Although when you snore it is not thought to be particularly harmful it can sometimes have an adverse effect on your health. It can often wake the person, or indeed those close by, leading to a lack of sleep.

    There are a number of ways you can help prevent the condition such as:

    • Change sleeping position
    • Avoid alcohol
    • Stay hydrated
    • Change pillows
    • Lose weight and
    • Open nasal passages.
  5. Restless Leg Syndrome

    Restless Leg Syndrome (RLS) is a sensory disorder which makes a person have the urge to move their legs. This urge normally comes about when the person is resting or trying to sleep. And this can be more uncomfortable. There can often be a number of sensations that people feel like, burning, crawling, tingling and general aches. This feeling can also happen in the arms.

    Restless Leg Syndrome can make it very difficult for someone to get a good night’s sleep and this can impact on their ability to perform fully during the daytime.

    Quite often no medical cause can be found for RLS. However, if somebody is highly stressed, suffers from anxiety or has a high alcohol consumption then all these factors can be a contributing factor to RLS.

    Continuous medical research is being carried out to try and find the best way to treat RLS. So far, the most common solution to this unpleasant condition is to have a balanced healthy diet.

    There are many ways you can help with the symptoms. Try to avoid eating big meals before bedtime, cut down on alcohol intake and try calming relaxation breathing exercises 10 minutes before you go to sleep.


  6. Teeth Grinding

    Like most things teeth grinding has a medical name. It is called bruxism and is the term used to describe rhythmically grinding the teeth together and most commonly happens during sleep. Very bad cases can be diagnosed as a sleep movement disorder known as sleep bruxism.

    While teeth grinding can be annoying for the person or bed partner it can also cause other unwanted health issues:

    • sore jaw muscles
    • headaches, especially around the temple
    • sensitive teeth

    If the grinding is particularly bad it can cause teeth to chip, become fractured and tooth enamel can be worn away.

    While there is no known medical cause for grinding of teeth professionals believe there could be a number of contributing reasons why people do so.

    These are often reasons such as, stress, anxiety, side effects of taking medication, acid reflux and misalignment of the upper and lower teeth.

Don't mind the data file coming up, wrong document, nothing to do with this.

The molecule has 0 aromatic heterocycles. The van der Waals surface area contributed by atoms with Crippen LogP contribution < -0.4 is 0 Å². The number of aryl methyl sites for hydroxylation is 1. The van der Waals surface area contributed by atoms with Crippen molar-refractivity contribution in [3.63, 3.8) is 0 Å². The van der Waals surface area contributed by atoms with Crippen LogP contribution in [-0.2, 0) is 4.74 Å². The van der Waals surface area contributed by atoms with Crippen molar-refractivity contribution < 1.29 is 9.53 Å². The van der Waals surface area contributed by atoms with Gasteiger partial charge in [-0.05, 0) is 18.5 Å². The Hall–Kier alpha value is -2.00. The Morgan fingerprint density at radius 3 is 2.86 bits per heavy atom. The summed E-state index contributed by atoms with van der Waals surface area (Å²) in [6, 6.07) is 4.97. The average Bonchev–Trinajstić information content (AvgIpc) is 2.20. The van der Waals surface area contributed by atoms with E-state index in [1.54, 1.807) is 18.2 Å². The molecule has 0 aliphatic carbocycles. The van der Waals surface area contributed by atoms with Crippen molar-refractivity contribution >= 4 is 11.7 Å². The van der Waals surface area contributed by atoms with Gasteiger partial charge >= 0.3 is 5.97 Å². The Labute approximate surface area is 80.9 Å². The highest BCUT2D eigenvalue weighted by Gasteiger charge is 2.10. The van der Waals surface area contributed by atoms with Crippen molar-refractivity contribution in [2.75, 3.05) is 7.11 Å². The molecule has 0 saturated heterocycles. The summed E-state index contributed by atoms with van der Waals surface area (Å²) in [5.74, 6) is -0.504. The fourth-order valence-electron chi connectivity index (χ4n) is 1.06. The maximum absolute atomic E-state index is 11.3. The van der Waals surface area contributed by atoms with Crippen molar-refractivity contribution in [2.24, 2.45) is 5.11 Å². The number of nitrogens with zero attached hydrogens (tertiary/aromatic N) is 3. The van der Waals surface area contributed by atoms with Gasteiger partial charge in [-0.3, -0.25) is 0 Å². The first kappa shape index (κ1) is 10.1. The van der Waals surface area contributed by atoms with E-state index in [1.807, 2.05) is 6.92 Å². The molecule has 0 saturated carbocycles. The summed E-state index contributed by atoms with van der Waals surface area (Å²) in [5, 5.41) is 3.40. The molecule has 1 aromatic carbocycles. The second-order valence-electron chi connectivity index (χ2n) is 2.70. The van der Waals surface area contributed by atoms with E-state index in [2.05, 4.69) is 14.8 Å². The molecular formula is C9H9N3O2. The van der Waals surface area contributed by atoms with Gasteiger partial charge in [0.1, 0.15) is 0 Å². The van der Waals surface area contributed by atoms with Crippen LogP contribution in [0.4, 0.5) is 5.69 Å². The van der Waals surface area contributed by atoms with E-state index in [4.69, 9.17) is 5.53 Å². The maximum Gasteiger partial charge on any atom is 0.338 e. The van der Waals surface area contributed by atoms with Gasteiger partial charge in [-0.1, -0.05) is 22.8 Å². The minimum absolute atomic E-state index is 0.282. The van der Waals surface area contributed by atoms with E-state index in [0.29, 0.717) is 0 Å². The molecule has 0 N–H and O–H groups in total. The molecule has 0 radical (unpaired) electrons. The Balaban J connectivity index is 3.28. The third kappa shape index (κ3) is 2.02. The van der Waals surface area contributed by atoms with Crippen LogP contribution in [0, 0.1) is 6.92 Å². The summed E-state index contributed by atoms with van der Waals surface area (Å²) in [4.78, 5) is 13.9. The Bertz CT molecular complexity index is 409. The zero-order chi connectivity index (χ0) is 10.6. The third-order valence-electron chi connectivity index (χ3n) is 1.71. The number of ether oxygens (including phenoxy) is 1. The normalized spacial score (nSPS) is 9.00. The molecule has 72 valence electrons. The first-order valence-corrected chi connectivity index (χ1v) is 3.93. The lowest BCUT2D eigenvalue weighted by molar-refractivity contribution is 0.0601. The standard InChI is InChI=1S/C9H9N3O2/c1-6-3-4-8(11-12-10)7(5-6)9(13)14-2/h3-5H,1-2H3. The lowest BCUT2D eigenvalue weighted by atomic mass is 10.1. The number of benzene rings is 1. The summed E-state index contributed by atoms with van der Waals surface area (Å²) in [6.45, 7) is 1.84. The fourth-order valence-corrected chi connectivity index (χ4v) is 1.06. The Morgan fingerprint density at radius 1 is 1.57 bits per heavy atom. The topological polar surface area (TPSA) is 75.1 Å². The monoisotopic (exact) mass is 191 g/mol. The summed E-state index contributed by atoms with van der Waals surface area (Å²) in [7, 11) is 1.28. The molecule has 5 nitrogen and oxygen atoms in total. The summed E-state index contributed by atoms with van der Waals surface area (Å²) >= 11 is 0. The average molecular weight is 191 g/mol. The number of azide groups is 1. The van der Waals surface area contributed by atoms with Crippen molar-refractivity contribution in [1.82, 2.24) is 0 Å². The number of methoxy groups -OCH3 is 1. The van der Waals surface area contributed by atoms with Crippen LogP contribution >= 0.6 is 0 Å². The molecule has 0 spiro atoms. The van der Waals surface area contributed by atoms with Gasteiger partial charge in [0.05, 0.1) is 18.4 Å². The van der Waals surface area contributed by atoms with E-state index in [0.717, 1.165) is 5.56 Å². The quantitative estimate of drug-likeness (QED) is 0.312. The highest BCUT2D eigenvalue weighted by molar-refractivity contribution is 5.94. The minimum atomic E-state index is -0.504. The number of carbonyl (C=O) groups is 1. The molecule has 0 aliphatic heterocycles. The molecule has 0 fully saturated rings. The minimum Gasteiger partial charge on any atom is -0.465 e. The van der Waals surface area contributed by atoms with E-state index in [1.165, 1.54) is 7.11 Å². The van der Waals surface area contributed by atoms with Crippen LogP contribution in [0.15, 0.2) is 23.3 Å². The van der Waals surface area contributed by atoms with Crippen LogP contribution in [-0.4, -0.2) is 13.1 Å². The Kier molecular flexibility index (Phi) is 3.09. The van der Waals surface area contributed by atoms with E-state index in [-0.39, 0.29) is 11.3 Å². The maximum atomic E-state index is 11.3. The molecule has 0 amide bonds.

7. REM Sleep Behavior Disorder

    REM Sleep Behavior Disorder (RBD) is considered to be a fairly serious sleep disorder. It can be very harmful to the person with the condition and those around them.

    RBD is a form of parasomnia in which individuals act out their dreams by movements. The dream can also trigger wild emotions in the individual. And sometimes if these emotions or actions are carried out it can cause harm to the dreamer or the person sharing their bed.

    REM is the term used to refer to Rapid Eye Movement. And this is the last stage of sleep and is known as the dream state of sleep. During this phase of sleep most people will find that the body effectively shuts down due to muscle atonia and paralysis. This is not the case with people who have RBD. This is why they are able to make movements and actions during a state of sleep.

    It can take between 1 and 1.5 hours to get into the REM sleep state so it is normally following this stage that the RBD state of mind sets in. People can suffer at least one episode during any given week.

    Mild cases of RBD can go undetected due to the symptoms being so mild. However, in some cases episodes can be very dangerous due to the person acting out violent acts. Such as, kicking, punching, biting, leaping and jumping which will have occurred during their dream.

    This obviously could cause a great deal of harm to the person and their bed partner.

    The condition is most common in older men between the ages of 50 and 60, but women can suffer from it too, but only 1% of the population has the condition.

    People with neurological disorders are more likely at risk of developing RBD, often by an increase of 50% compared to someone without such issues.

    If RBD is detected then a specialist sleep doctor should be consulted. And they will more than likely set up an overnight sleep study to find out the severity of the condition. Nerogoical tests may be needed to discount any other underlying medical problems. In chronic cases patients will be prescribed medication which can help ease the symptoms.


So, as you can tell from reading the above information about the different types of sleep conditions, each has different characteristics but all may need some intervention from a medical professional.

While each condition is different, there is also a common theme between them all when seeking a solution to their painstaking symptoms.

It is no surprise that alcohol can play a big contributing factor in all sleeping problems. So it is wise to limit your alcohol consumption to a recommended level.

Also, eating a large meal before bedtime can have a detrimental effect on the quality of sleep you may have during the night. So. light snacks before bedtime are more advisable.

Relaxation techniques will also help greatly in trying to quell the severity of all of the above sleep conditions. Breathing techniques are particularly useful as they prepare the body to go into a relaxed state just before you drop off to sleep. Practice these methods 10 minutes for going to sleep and it will help greatly.

It is always advised to seek professional medical advice if you are worried about any of the conditions discussed above.


About the Author

The Art of Pillows team are made up of a group of ex professional physicians and professional sleepers who’s passion is to spread the word about how important having the right pillow for your posture and needs is crucial to living a happy and healthy life.